Priory School, in East Sussex has banned female students from wearing skirts after changing their uniform policy to become gender neutral. The decision to amend the policy will be implemented in September, forcing female students to wear trousers.
The school first announced the change in 2017 and has said that the new uniform policy should address issues of “inequality and decency” and would also cater to transgender students. One of the reasons for the change was a concern over the length of some of the female students’ skirts.
Initially the head teacher, Tony Smith, said that the policy would only affect new students however the school has since insisted that all students must follow the new rules.
Since announcing the controversial change, Priory School has received legal threats from parents who are against the new rules.
Parents have started a petition with 209 signatures so far, in an attempt to persuade the school to revoke the policy. “This is about choice,” one signatory said. “In what other walk of life is it thought inappropriate for girls to wear skirts? Yet another way of controlling I think.”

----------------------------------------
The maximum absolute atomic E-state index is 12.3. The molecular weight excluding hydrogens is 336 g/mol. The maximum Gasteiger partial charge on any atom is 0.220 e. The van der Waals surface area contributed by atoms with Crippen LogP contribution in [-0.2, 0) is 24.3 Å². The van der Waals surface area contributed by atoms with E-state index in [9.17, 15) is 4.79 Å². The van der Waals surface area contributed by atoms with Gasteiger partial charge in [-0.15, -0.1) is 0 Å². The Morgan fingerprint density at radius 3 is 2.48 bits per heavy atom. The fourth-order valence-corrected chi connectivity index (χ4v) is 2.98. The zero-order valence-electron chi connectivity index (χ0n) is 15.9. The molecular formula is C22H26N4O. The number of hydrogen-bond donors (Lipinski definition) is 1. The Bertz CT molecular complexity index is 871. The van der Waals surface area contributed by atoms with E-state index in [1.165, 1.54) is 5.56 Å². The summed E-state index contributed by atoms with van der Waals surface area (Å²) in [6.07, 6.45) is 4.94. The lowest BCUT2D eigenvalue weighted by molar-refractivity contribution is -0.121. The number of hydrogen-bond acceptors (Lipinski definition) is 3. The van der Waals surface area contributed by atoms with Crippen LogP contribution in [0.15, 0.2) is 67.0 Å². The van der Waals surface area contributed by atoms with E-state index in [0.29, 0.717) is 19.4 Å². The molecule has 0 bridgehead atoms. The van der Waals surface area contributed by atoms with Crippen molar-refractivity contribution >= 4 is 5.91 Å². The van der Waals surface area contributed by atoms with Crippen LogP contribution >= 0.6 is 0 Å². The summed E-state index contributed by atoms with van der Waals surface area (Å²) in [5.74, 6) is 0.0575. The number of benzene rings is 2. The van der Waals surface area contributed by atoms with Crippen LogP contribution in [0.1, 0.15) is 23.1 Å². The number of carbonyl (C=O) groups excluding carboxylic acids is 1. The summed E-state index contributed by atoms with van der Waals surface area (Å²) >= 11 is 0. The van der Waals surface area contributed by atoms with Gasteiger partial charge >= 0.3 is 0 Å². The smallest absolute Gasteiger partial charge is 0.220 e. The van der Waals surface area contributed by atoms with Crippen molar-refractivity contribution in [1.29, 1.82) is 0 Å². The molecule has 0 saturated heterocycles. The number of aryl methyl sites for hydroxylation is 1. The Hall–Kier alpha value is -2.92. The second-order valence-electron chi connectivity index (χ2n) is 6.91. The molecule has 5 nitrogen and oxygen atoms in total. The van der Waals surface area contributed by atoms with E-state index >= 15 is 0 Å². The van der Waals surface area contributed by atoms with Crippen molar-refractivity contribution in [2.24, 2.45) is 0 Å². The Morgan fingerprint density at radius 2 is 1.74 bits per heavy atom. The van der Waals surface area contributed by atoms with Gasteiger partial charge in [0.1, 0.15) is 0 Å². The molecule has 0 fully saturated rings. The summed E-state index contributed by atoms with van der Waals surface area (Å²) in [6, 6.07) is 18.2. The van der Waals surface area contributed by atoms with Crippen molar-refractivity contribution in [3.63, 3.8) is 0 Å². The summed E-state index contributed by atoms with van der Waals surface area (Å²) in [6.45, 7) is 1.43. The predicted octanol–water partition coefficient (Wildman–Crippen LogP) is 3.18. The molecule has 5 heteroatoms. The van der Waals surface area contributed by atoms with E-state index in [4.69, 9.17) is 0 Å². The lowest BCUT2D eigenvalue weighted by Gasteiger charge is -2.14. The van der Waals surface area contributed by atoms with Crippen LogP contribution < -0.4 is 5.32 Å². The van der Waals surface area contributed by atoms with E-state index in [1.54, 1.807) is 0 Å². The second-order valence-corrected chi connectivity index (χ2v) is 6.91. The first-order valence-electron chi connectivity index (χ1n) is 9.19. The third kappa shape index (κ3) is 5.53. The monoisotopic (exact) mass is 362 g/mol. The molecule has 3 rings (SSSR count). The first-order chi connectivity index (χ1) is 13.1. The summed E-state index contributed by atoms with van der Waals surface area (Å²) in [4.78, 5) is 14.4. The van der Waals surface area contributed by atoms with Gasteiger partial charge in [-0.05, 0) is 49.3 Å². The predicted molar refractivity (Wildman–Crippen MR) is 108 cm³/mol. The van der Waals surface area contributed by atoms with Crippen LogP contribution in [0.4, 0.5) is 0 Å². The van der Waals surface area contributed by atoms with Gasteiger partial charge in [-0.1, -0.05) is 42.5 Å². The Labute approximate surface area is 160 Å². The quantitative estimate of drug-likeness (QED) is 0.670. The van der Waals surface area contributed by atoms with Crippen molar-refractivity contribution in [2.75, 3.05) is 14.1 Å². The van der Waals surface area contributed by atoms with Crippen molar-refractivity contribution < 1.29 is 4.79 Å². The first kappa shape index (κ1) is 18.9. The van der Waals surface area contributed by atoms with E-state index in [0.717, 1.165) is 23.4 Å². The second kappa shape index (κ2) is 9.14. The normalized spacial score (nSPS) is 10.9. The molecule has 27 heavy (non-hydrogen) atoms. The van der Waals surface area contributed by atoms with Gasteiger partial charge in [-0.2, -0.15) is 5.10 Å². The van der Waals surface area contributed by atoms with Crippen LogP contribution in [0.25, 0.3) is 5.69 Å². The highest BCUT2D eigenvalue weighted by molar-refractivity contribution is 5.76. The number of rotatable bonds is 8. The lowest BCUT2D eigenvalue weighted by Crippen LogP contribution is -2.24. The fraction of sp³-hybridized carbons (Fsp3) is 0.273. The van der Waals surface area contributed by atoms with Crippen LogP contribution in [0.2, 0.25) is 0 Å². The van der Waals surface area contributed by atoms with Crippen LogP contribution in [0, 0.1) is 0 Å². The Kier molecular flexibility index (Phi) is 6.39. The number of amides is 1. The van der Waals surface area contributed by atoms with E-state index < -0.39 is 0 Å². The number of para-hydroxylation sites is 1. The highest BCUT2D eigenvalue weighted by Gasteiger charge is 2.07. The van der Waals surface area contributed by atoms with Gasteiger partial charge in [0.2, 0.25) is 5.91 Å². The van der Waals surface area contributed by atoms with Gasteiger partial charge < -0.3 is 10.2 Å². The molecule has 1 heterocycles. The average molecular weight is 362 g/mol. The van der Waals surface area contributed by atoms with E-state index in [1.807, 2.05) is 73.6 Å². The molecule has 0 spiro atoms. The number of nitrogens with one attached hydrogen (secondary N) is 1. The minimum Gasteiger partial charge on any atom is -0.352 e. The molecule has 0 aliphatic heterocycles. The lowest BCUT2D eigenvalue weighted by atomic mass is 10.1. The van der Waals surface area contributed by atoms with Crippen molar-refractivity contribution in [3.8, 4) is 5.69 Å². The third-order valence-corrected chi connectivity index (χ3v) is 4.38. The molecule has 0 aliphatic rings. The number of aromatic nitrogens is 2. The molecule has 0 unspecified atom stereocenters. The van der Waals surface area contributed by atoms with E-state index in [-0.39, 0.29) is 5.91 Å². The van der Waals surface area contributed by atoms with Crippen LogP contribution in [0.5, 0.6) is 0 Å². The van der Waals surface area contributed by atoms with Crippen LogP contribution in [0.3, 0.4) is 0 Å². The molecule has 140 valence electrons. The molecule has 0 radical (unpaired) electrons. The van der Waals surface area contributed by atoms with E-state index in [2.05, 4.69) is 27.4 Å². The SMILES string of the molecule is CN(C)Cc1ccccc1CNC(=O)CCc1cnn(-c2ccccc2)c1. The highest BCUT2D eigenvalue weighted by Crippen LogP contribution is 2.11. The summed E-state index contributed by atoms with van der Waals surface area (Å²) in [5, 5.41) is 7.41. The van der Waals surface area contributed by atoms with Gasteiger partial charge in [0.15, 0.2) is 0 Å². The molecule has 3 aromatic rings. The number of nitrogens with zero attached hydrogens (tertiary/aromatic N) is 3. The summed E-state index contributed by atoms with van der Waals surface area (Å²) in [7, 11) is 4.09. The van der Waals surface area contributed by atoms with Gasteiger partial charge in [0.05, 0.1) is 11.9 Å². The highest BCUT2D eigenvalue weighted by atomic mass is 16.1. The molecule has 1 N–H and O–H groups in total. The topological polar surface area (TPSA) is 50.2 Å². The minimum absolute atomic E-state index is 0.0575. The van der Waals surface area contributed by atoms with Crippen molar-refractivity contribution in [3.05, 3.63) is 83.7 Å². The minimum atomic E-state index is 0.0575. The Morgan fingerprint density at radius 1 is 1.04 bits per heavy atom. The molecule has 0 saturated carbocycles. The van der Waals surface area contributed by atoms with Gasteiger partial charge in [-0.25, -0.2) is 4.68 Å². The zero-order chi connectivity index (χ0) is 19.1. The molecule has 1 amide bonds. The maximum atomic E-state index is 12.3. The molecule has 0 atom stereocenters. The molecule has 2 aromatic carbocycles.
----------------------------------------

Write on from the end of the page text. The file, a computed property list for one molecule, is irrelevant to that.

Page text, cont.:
One parent (who doesn’t wish to be named) has sent a formal legal letter to the head teacher, Tony Smith, stating that if the policy is not revoked, they will seek a judicial review.
The parent argues that the new uniform policy is “discriminatory” because it affects girls and their parents disproportionately. They have said that they are from a low-income household and will not buy their daughter the new uniform.
In the letter, the parent has called on Mr Smith to allow for a transitionary period, to give parents more time to buy the uniform and allow final year students to complete their year without having to buy new clothing.
The parent has stated that if the headteacher fails to respond or does not revoke the policy, they will be seeking a judicial review.